Extended Data Fig. 7 Differential activation of AS TCRs by potential arthritogenic peptides on HLA-B*27:05 and HLA-B*27:09 backgrounds.

a. AS8.4 T cells incubated with GPER1-pulsed K562 cells, expressing HLA-B*27:05 or HLA-B*27:09, respectively, were tested for CD69 up-regulation. Data are shown as mean±s.d., n = 3 biological replicates. b. AS8.2 T cells incubated with GPER1-pulsed K562 cells, expressing HLA-B*27:05 or HLA-B*27:09, respectively, were tested for CD69 up-regulation. Data are shown as mean±s.d., n = 3 biological replicates. c. Structure models showing how the GPER1 P9 Arg interacts with HLA-B*27:05 Asp at 116 and HLA-B*27:09 His at 116. The peptide Arg 9 is colored magenta, Asp 116 is colored green, and His 116 is colored cyan. d. AU2 T cells incubated with RNASEH2B-pulsed K562 cells, expressing HLA-B*27:05 or HLA-B*27:09, respectively, were tested for CD69 up-regulation. Data are shown as mean±s.d., n = 3 biological replicates. e. AS4.3 T cells incubated with RNASEH2B-pulsed K562 cells, expressing HLA-B*27:05 or HLA-B*27:09, respectively, were tested for CD69 up-regulation. Data are shown as mean±s.d., n = 3 biological replicates. f. Structure models showing how the RNASEH2B P9 Arg interacts with HLA-B*27:05 Asp at 116 and HLA-B*27:09 His at 116. The peptide Arg 9 is colored magenta, Asp 116 is colored green, and His 116 is colored cyan. g. AU2 T cells incubated with PRPF3-pulsed K562 cells, expressing HLA-B*27:05 or HLA-B*27:09, respectively, were tested for CD69 up-regulation. Data are shown as mean±s.d., n = 3 biological replicates. h. AS4.3 T cells incubated with PRPF3-pulsed K562 cells, expressing HLA-B*27:05 or HLA-B*27:09, respectively, were tested for CD69 up-regulation. Data are shown as mean±s.d., n = 3 biological replicates. i. Structure models showing how the PRPF3 P9 Lys interacts with HLA-B*27:05 Asp at 116 and HLA-B*27:09 His at 116. The peptide Lys 9 is colored magenta, Asp 116 is colored green, and His 116 is colored cyan. j. AS8.4 T cells incubated with YEIH-pulsed K562 cells, express HLA-B*27:05 or HLA-B*27:09, respectively, were tested for CD69 up-regulation. Data are shown as mean±s.d., n = 3 biological replicates. k. AS8.2 T cells incubate with YEIH-pulsed K562 cells, expressing HLA-B*27:05 or HLA-B*27:09, respectively, were tested for CD69 up-regulation. Data are shown as mean±s.d., n = 3 biological replicates. l. Structure models showing how the YEIH P9 Phe interacts with HLA-B*27:05 Asp at 116 and HLA-B*27:09 His at 116. The peptide Phe 9 is colored magenta, Asp 116 is colored green, and His 116 is colored cyan. m. AU2 T cells incubate with MPP4-pulsed K562 cells, expressing HLA-B*27:05 or HLA-B*27:09, respectively, were tested for CD69 up-regulation. Data are shown as mean±s.d., n = 3 biological replicates. n. Structure models showing how the MPP4 P9 His interacts with HLA-B*27:05 Asp at 116 and HLA-B*27:09 His at 116. o. Thermal stability of refolded peptide/HLA-B*27 complex as determined by differential scanning fluorimetry. The melting temperature, Tm, of each complex is plotted as a bar graph with mean±s.d. (n = 3 technical triplicates).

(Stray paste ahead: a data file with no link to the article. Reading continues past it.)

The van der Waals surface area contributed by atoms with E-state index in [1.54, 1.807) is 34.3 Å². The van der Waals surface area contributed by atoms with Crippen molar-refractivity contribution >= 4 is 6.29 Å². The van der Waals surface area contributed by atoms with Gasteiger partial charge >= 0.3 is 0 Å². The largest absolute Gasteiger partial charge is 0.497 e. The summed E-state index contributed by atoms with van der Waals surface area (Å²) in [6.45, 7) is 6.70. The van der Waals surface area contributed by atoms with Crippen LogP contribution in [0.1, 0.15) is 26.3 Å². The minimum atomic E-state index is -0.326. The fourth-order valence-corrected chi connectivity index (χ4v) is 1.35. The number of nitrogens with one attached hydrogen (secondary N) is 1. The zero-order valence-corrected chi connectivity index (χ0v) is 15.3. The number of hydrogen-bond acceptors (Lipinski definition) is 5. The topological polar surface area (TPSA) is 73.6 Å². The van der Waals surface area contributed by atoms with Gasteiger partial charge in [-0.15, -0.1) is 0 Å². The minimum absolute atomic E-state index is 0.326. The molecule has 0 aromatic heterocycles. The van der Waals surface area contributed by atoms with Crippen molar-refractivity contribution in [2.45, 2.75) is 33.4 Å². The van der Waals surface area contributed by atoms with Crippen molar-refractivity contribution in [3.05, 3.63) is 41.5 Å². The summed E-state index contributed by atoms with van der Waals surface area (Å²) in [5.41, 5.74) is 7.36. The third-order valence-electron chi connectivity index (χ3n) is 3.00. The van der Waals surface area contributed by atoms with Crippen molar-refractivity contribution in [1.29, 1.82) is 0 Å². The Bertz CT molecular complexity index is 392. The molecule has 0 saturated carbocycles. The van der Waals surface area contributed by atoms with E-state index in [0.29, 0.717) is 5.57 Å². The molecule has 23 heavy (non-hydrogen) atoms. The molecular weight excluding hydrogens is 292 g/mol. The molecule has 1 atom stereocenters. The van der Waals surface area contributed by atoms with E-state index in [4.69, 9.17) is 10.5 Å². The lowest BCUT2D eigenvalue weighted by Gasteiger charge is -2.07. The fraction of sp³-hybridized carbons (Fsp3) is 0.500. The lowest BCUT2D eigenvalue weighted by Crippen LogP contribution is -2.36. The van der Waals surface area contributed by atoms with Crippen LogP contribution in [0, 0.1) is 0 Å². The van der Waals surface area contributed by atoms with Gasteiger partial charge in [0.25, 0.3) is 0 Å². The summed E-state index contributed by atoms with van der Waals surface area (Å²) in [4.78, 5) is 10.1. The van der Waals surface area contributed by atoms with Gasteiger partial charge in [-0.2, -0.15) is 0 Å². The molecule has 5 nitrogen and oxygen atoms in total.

Source data

Extended Data Fig. 8 SPR sensorgram of AS TCRs and peptide-HLA-B*27:05.

(a-p) Binding analysis of AS TCRs AS3.1, AS4.1, AS4.2, AS4.3 and AS8.4 to GPER1/PRPF3/RNASEH2B/YEIH-HLA-B*27:05 molecules. Increasing concentrations of each TCR was injected over immobilized GPER1/PRPF3/RNASEH2B/YEIH-HLA-B*27:05 complexes. The response unit vs concentration plots were fitted to a steady state affinity model. The SPR measurements were performed once for each TCR-pMHC interaction.

Extended Data Fig. 9 Omit maps of AS TCR-peptide-HLA-B*27:05 complex contoured at 1 σ.

a. Simulated annealing composite omit map of the entire AS4.3 TCR-RNASEH2B-HLA-B*27:05 complex contoured at 1 σ. The TCRα chain is colored red; the TCRβ chain is colored yellow; the peptide is colored magenta; the β2M is colored cyan; the HLA-B*27:05 heavy chain is colored green. (b-h) Simulated annealing composite omit maps of the AS4.3 TCR-RNASEH2B-HLA-B*27:05, AS3.1 TCR-PRPF3-HLA-B*27:05, AS4.2 TCR-PRPF3-HLA-B*27:05, AS4.2 TCR-YEIH-HLA-B*27:05, AS4.3 TCR-PRPF3-HLA-B*27:05, AS4.3 TCR-YEIH-HLA-B*27:05 and AS8.4 TCR-YEIH-HLA-B*27:05 complex interfaces contoured at 1 σ. The TCR CDR1α is colored red; the TCR CDR3β is colored yellow; the peptide is colored magenta; the HLA-B*27:05 heavy chain is colored green.

Extended Data Fig. 10 Detailed interactions between AS TCR and peptide-HLA-B*27:05.

a. Side view of superimposed AS TCR-peptide-HLA-B*27:05 complexes. b. Top view of superimposed interface between AS TCR CDR loops and peptide-HLA-B*27:05. c. Superimposed complex structures reveal CDR3β interaction with peptides and HLA-B*27:05. d. Superimposed complex structures reveal CDR2β interaction with HLA-B*27:05. (e-k) Peptide recognition by CDR1α and CDR3β in AS TCR-peptide-HLA-B*27:05 complexes. The upper panels are ‘Sticks’ indicating TCR residues and peptide residues making contacts. CDR1α is colored red or orange and depicted in cartoon. CDR3β is colored yellow or wheat and depicted in cartoon. Peptide is colored magenta and HLA-B*27:05 is colored green and depicted in cartoon. The lower panels show CDR1α, CDR3β and peptide sequences and atomic interactions. The black lines indicate van der Waals contacts; red dashed lines indicate hydrogen bonds.

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Yang, X., Garner, L.I., Zvyagin, I.V. et al. Autoimmunity-associated T cell receptors recognize HLA-B*27-bound peptides. Nature 612, 771–777 (2022). https://doi.org/10.1038/s41586-022-05501-7